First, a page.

The above facts have alerted me to the fact that I could carry on a similar idea in the US with the possibility of even ameliorating on it. Started with some good flying, but not the best looking birds from ten miles initially, then doubling the distance from the opposite direction with fair number returning, thus giving me a clue that with proper training some of these breeds could reach up to 100 miles for some of these birds.

Race Strategy:All my birds could fly for a minimum of two hours when trained, however; some are less intelligent than others are. I had to be careful to strike a balance among all the groups to be able to have at least one bird of every major group in the event. From more than thirty birds, I selected twenty-three strong feathered birds representing each group. These have a tendency to scout. The others, unless excellent looking birds were all culled.

Land topography and weather condition in San Diego, California
Deep canyons and High Mountain ranges, reaching for up 3,000 feet. Usually little rains in May and mostly overcast with nice sunny afternoons.

Actual training and unfortunate events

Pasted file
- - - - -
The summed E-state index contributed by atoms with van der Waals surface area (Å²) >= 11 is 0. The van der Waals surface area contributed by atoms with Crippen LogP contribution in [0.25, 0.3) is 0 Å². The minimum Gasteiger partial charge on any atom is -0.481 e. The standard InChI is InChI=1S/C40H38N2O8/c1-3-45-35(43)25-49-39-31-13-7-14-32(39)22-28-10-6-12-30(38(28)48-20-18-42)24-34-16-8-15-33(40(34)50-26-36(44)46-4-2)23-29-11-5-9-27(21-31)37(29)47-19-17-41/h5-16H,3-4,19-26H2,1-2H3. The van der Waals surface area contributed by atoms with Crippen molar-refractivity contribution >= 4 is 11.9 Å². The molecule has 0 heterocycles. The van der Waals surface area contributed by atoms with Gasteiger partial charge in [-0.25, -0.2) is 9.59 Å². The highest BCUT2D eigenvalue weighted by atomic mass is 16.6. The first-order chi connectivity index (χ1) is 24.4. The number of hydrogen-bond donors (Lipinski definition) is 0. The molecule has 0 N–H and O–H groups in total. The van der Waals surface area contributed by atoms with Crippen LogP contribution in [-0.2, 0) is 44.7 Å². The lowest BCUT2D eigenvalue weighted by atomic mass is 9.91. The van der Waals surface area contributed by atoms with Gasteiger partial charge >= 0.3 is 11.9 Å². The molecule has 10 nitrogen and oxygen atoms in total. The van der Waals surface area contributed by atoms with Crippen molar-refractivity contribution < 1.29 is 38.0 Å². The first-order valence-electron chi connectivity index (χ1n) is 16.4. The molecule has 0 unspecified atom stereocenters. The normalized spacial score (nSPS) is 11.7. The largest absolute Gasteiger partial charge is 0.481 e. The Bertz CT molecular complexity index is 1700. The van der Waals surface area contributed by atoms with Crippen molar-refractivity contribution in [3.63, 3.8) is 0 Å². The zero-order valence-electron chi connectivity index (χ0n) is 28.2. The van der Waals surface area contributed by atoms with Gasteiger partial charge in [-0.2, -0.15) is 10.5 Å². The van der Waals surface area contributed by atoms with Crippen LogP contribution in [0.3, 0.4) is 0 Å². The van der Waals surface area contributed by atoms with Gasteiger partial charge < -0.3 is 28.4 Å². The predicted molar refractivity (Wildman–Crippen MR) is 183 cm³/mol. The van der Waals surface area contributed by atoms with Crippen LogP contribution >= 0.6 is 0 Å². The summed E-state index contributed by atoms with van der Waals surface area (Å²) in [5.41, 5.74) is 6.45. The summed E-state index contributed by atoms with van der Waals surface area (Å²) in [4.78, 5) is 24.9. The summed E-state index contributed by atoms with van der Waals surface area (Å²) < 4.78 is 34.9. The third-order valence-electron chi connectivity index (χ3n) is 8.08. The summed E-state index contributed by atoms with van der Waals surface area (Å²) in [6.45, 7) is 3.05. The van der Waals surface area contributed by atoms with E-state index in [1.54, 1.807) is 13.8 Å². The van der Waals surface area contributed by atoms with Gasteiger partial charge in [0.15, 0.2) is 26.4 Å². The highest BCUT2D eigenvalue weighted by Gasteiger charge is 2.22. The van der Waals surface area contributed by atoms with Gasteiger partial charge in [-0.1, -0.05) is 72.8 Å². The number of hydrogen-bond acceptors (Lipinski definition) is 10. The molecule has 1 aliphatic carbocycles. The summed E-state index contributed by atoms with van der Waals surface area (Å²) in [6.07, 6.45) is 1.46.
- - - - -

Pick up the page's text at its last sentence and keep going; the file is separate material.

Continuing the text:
At the end of March, I planned to train for up to 40 miles. Invitations were sent for a dozen of people as well as an open invitation in the Middle Eastern and highflying newsletter to have the event on the first Sunday of May. March was sunny mostly, making it fun to take the birds for tosses from around the house in different direction of 2 to 5 miles. Thereafter I increased the distance in one direction by 5 miles increments reaching 20 miles that way. April was cloudy and rainy most of the time forcing me to put off the training many times. Upon seeing any glimpse of the sun, I would rush and take the birds for a toss up, trying to meet the deadline of the event. Depending on the weather the birds could make it back in less than 1 hour and up to 2 hours. Lacking the proper experience the racing pigeon fancier has, I ran into deep trouble on April 19th. I let them loose at 40 miles prior to anticipated storm while drizzling intermittently with 30 miles/hour wind in the afternoon. Waiting for them at home anticipating their return in 2 hours at maximum but at no avail. Almost three hours before the birds started to dribble back one after another. Normally they return as one group, similar to their normal flying pattern. I squatted down on the grass on a verge of having a heart attack. The last bird to come that day was after the sunset, after all the birds were fed and locked. That was a little cheerful, sort of taking someone off the respirator and making him breathe on his own again. My losses that day was heavy, ten out of the twenty-three have not returned. I could not sleep one minute throughout the night. The following day we were experiencing rains, with occasional thunder in the background. The third day the rain subsided with ominous dark clouds still lingering. But for me it looked very bright upon the returning of three more birds. The birds were all males, Recessive Red, Blue Velvet (Gazgandi), and an Otati. That was so meaningful because my plan in representing each breed with at least one bird is once again revived. One more Otati came back 6 weeks later, cheering the entire family including my wife who normally disassociates herself from the all pigeons activities.